Ortner's syndrome presenting as thoracic aortic aneurysm mimicking thoracic malignancy: a case report.

Pathirana U, Kularatne S, Handagala S, Ranasinghe G, Samarasinghe R - J Med Case Rep (2015)

Volume-rendered image showing fusiform dilatation of the aorta (white arrow) from the aortic root to the bifurcation
© Copyright Policy - open-access
Related In: Results  -  Collection

License 1 - License 2
Show All Figures
getmorefigures.php?uid=PMC4481080&req=5

Fig3: Volume-rendered image showing fusiform dilatation of the aorta (white arrow) from the aortic root to the bifurcation
Mentions: His contrast-enhanced computed tomography (CT) scan with aortography showed a thoracoabdominal aortic aneurysm with peripheral thrombosis (Fig. 2). The left-sided pleural effusion was suggestive of a leaking aneurysm. A volume-rendered image of his aorta showed fusiform dilatation of the entire aorta, from aortic root to the bifurcation (Fig. 3).Fig. 2

Bottom Line: Diagnostic thoracentesis, before computed tomography, in resource-poor settings, may have resulted in an adverse outcome in our case.However, we proceeded with computed tomography before diagnostic thoracentesis.We illustrate the importance of a high degree of suspicion of cardiovascular pathology in order to avoid an adverse outcome following diagnostic thoracentesis.

View Article: PubMed Central - PubMed

Affiliation: Department of Respiratory Medicine, National Hospital for Respiratory Diseases, Negombo Road, Welisara, Sri Lanka. mailtoupul@gmail.com.

ABSTRACT

Introduction: Ortner's syndrome is defined as left recurrent laryngeal nerve palsy caused by a cardiovascular pathology. Here we report the case of a 68-year-old man who presented to our hospital with hoarseness, whose initial chest imaging mimicked a thoracic neoplastic process with left pleural effusion. The final diagnosis was Ortner's syndrome due to the silent rupture of a thoracoabdominal aortic aneurysm. Diagnostic thoracentesis, before computed tomography, in resource-poor settings, may have resulted in an adverse outcome in our case.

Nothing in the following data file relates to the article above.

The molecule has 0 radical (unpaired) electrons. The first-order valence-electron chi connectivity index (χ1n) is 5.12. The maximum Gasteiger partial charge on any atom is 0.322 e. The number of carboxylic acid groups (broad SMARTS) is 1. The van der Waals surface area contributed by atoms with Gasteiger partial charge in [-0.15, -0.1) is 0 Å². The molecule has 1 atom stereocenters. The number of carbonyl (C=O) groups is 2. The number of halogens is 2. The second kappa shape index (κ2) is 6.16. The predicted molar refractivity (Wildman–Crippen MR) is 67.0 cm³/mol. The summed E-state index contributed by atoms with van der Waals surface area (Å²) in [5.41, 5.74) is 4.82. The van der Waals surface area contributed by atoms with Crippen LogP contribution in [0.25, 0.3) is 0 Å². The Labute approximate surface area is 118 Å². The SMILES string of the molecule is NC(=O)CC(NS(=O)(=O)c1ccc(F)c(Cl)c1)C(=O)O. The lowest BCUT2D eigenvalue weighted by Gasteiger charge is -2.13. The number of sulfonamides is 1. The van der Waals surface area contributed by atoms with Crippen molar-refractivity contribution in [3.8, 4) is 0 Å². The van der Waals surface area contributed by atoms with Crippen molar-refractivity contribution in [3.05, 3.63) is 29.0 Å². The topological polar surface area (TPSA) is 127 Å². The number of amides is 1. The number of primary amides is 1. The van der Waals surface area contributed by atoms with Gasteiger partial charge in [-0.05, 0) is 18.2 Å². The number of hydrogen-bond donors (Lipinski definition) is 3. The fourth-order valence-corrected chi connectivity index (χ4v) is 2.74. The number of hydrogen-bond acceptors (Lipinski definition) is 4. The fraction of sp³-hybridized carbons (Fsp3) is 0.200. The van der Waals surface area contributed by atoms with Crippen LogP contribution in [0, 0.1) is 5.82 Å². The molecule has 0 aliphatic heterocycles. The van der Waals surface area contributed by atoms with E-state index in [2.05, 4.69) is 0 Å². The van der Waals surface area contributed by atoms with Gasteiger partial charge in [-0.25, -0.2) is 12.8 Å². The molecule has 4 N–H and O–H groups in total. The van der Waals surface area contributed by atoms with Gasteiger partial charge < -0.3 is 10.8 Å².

Case presentation: A 68-year-old Sri Lankan man was referred to us by an otolaryngologist for further evaluation of a suspected thoracic malignancy. His presenting symptom was hoarseness of three months duration. He had essential hypertension for the last four years and had a history of 25 pack-years of cigarettes smoking. His chest X-ray showed a left-sided mediastinal mass with mild to moderate pleural effusion. An ultrasound appeared to show an encysted pleural fluid collection. However, we proceeded with computed tomography before diagnostic thoracentesis. The diagnosis of Ortner's syndrome was made after the computed tomography due to the silent rupture of his thoracoabdominal aortic aneurysm.

Conclusions: Hoarseness due to left recurrent laryngeal nerve palsy can be the presenting symptom of cardiovascular pathologies, Ortner's syndrome. Silent rupture of thoracic aortic aneurysms can mimic that of thoracic malignancy, which is reported in literature. We illustrate the importance of a high degree of suspicion of cardiovascular pathology in order to avoid an adverse outcome following diagnostic thoracentesis.

No MeSH data available.


Related in: MedlinePlus